A shoemaker is a professional who makes, designs, and repairs shoes. Shoemaking, a traditional handicraft profession, has been largely replaced by industrial manufacturing. The shoe manufacturing industry is able to produce shoes at a much greater rate than individual shoemakers can, therefore shoemakers are now quite rare.
Historically, a shoemaker was called a cordwainer. Many people believe that the proper historical term is cobbler, but this is a misconception. A cobbler is specifically one who repairs footwear, not one who makes it. Modern shoemakers use many of the same materials as have always been used in the shoemaking profession, such as leather and wood.
When making a shoe, a shoemaker will typically use an item called a last. A last is an object shaped like a human foot around which the shoemaker can make his footwear. By using a last, a shoemaker ensures that the shoe is properly sized. He can also ensure that both shoes in a pair are the same size and shape.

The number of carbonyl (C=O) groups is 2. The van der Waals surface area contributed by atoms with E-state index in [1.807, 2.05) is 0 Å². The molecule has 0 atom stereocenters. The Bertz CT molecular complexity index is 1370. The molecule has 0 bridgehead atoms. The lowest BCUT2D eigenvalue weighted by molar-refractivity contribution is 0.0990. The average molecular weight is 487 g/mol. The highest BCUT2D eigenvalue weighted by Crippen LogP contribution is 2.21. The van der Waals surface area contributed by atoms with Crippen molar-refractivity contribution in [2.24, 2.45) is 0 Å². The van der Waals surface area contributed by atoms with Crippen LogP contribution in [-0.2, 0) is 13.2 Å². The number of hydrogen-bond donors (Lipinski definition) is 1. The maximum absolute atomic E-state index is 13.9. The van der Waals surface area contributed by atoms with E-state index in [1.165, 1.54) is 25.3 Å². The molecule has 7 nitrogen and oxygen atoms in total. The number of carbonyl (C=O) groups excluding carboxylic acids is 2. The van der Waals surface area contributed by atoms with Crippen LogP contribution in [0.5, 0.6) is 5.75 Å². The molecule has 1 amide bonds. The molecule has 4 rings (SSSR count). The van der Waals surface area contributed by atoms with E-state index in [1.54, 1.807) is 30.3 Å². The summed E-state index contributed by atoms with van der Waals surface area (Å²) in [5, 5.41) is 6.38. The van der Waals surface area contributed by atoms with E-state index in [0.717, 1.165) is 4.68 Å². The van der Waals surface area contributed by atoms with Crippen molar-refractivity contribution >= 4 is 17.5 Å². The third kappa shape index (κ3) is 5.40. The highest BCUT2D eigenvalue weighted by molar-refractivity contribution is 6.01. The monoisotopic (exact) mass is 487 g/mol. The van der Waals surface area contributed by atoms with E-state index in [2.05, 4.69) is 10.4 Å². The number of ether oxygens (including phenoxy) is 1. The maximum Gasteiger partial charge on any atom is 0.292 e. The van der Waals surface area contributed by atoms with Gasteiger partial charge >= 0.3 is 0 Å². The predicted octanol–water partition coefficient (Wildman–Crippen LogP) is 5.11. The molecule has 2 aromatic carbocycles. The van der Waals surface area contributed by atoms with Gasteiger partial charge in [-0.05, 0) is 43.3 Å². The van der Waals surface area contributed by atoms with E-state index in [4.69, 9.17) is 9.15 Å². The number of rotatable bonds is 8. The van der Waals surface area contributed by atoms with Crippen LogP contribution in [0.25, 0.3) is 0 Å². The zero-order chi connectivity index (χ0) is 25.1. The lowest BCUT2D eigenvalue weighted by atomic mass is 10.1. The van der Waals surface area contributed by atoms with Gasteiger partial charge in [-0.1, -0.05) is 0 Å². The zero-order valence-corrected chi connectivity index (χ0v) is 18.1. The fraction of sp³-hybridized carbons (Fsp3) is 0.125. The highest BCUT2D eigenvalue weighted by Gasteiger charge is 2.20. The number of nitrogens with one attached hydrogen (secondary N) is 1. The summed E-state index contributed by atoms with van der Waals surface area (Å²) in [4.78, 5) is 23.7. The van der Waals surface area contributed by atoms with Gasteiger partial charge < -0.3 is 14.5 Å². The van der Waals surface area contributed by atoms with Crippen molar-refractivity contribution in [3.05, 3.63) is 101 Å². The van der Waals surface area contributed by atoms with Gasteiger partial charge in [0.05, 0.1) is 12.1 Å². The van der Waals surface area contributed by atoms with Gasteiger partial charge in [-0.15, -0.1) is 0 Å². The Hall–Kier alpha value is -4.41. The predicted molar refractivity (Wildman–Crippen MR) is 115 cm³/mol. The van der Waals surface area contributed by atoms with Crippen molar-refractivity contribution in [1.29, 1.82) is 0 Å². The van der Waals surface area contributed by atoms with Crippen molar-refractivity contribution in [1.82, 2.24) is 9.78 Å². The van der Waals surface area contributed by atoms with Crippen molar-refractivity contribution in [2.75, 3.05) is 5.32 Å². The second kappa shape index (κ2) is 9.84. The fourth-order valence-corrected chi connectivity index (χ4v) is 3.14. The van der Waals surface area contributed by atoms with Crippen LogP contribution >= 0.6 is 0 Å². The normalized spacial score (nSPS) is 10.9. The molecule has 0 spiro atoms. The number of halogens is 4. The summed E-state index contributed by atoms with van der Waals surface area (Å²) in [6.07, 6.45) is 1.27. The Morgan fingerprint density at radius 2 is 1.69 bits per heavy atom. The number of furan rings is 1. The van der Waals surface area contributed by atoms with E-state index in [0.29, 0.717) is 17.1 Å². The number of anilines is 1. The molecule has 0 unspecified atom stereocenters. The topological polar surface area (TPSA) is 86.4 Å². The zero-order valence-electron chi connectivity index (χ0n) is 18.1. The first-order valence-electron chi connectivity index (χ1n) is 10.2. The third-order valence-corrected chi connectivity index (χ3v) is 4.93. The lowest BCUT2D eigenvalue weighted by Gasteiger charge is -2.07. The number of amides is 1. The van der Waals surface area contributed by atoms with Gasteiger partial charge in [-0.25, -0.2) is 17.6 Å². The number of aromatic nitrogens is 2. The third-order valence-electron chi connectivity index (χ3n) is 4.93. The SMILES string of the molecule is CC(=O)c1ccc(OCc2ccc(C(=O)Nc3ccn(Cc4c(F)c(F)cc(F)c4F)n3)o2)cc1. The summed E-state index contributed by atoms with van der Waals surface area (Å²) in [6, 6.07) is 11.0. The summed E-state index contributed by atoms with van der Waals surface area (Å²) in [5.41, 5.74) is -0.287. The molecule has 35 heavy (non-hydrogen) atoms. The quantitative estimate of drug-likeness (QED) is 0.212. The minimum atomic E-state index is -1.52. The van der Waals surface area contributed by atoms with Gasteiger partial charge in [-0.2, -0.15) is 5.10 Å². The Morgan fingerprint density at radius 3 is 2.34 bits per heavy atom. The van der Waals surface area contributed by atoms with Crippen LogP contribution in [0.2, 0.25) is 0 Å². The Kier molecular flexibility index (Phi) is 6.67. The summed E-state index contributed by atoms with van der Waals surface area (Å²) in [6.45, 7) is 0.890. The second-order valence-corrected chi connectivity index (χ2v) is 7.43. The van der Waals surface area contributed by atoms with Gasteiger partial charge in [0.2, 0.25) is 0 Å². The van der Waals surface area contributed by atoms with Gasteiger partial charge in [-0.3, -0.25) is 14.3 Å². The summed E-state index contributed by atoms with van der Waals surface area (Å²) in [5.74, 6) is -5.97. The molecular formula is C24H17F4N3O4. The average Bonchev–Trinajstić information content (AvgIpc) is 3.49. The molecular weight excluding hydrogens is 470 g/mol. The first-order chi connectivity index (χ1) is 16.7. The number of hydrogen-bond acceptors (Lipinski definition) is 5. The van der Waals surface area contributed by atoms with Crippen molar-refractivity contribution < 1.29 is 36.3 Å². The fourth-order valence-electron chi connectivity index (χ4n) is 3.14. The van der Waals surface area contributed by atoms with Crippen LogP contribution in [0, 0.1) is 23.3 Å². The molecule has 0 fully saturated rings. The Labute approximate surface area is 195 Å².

Shoemakers utilize a wide variety of materials in their shoes. Leather is among the most common because it is durable and easy to shape to a foot. Other materials include wood, rubber, plastic, and jute. Usually, a combination of these materials will be used to optimize durability and flexibility. Sometimes, shoemakers use the rubber tread from tires to make the soles of shoes.
There are many day-to-day practicalities that shoemakers must deal with in their profession. Shoemakers must take measurements of customers, gather materials, calculate costs, and cut materials into shape. They also repair shoes on a regular basis. They need to be sure that they know exactly what to do with the damaged shoe, lest they do further damage.
A shoemaker may make and repair several different types of shoes. Traditional types of shoes are sandals, clogs, and moccasins. Often, people wrapped furs around their feet and wore sandals over them. Moccasins are simple and durable shoes, usually made with leather. Clogs, traditionally, are wooden shoes stuffed with straw to keep feet warm.
Although there are few remaining shoemakers, the shoemaking profession will likely be around for quite some time. Many non-industrial parts of the world still rely on shoemakers. Also, some people still like the knowledge that their perfectly-fitted shoes were designed and made by a professional who invested his own time into crafting a pair of shoes specifically for their wearer.